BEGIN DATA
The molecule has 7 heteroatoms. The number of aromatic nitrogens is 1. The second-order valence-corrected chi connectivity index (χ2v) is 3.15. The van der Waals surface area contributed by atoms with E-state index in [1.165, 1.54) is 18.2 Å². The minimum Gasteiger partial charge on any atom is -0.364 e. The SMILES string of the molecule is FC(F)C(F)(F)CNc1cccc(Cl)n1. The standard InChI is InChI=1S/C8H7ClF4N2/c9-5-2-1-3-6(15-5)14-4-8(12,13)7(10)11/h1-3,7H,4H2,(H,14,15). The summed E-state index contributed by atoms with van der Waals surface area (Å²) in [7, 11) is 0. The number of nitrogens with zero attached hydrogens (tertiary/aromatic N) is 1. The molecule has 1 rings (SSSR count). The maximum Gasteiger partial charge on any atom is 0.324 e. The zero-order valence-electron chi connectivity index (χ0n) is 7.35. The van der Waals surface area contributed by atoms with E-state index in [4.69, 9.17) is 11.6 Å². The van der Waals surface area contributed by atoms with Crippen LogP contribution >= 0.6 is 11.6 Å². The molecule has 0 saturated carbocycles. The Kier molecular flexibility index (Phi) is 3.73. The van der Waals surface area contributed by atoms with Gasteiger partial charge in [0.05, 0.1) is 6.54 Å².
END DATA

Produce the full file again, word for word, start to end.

The molecule has 7 heteroatoms. The number of aromatic nitrogens is 1. The second-order valence-corrected chi connectivity index (χ2v) is 3.15. The van der Waals surface area contributed by atoms with E-state index in [1.165, 1.54) is 18.2 Å². The minimum Gasteiger partial charge on any atom is -0.364 e. The SMILES string of the molecule is FC(F)C(F)(F)CNc1cccc(Cl)n1. The standard InChI is InChI=1S/C8H7ClF4N2/c9-5-2-1-3-6(15-5)14-4-8(12,13)7(10)11/h1-3,7H,4H2,(H,14,15). The summed E-state index contributed by atoms with van der Waals surface area (Å²) in [7, 11) is 0. The number of nitrogens with zero attached hydrogens (tertiary/aromatic N) is 1. The molecule has 1 rings (SSSR count). The maximum Gasteiger partial charge on any atom is 0.324 e. The zero-order valence-electron chi connectivity index (χ0n) is 7.35. The van der Waals surface area contributed by atoms with E-state index in [4.69, 9.17) is 11.6 Å². The van der Waals surface area contributed by atoms with Crippen LogP contribution >= 0.6 is 11.6 Å². The molecule has 0 saturated carbocycles. The Kier molecular flexibility index (Phi) is 3.73. The van der Waals surface area contributed by atoms with Gasteiger partial charge in [0.05, 0.1) is 6.54 Å².